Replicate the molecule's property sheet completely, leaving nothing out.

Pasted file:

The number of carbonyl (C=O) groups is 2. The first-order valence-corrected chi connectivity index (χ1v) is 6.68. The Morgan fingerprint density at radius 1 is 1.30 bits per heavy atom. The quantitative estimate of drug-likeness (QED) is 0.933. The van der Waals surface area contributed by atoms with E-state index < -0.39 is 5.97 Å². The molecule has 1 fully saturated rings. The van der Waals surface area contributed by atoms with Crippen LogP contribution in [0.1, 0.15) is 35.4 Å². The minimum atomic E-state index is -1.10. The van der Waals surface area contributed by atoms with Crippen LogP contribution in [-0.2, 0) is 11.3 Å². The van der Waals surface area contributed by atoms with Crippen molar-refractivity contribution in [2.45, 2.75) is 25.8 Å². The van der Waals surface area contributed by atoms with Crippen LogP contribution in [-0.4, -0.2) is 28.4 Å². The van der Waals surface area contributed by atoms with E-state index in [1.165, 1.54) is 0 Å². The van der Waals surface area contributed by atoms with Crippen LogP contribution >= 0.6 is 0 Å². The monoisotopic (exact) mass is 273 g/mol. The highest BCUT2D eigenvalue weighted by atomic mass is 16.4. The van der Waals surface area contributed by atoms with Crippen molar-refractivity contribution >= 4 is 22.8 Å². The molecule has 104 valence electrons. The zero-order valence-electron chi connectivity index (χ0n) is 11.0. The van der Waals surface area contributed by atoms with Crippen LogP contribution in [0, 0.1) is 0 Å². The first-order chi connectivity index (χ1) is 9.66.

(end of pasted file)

The number of carbonyl (C=O) groups is 2. The first-order valence-corrected chi connectivity index (χ1v) is 6.68. The Morgan fingerprint density at radius 1 is 1.30 bits per heavy atom. The quantitative estimate of drug-likeness (QED) is 0.933. The van der Waals surface area contributed by atoms with E-state index < -0.39 is 5.97 Å². The molecule has 1 fully saturated rings. The van der Waals surface area contributed by atoms with Crippen LogP contribution in [0.1, 0.15) is 35.4 Å². The minimum atomic E-state index is -1.10. The van der Waals surface area contributed by atoms with Crippen LogP contribution in [-0.2, 0) is 11.3 Å². The van der Waals surface area contributed by atoms with Crippen molar-refractivity contribution in [2.45, 2.75) is 25.8 Å². The van der Waals surface area contributed by atoms with Crippen LogP contribution in [-0.4, -0.2) is 28.4 Å². The van der Waals surface area contributed by atoms with E-state index in [1.165, 1.54) is 0 Å². The van der Waals surface area contributed by atoms with Crippen LogP contribution >= 0.6 is 0 Å². The monoisotopic (exact) mass is 273 g/mol. The highest BCUT2D eigenvalue weighted by atomic mass is 16.4. The van der Waals surface area contributed by atoms with Crippen molar-refractivity contribution >= 4 is 22.8 Å². The molecule has 104 valence electrons. The zero-order valence-electron chi connectivity index (χ0n) is 11.0. The van der Waals surface area contributed by atoms with Crippen LogP contribution in [0, 0.1) is 0 Å². The first-order chi connectivity index (χ1) is 9.66.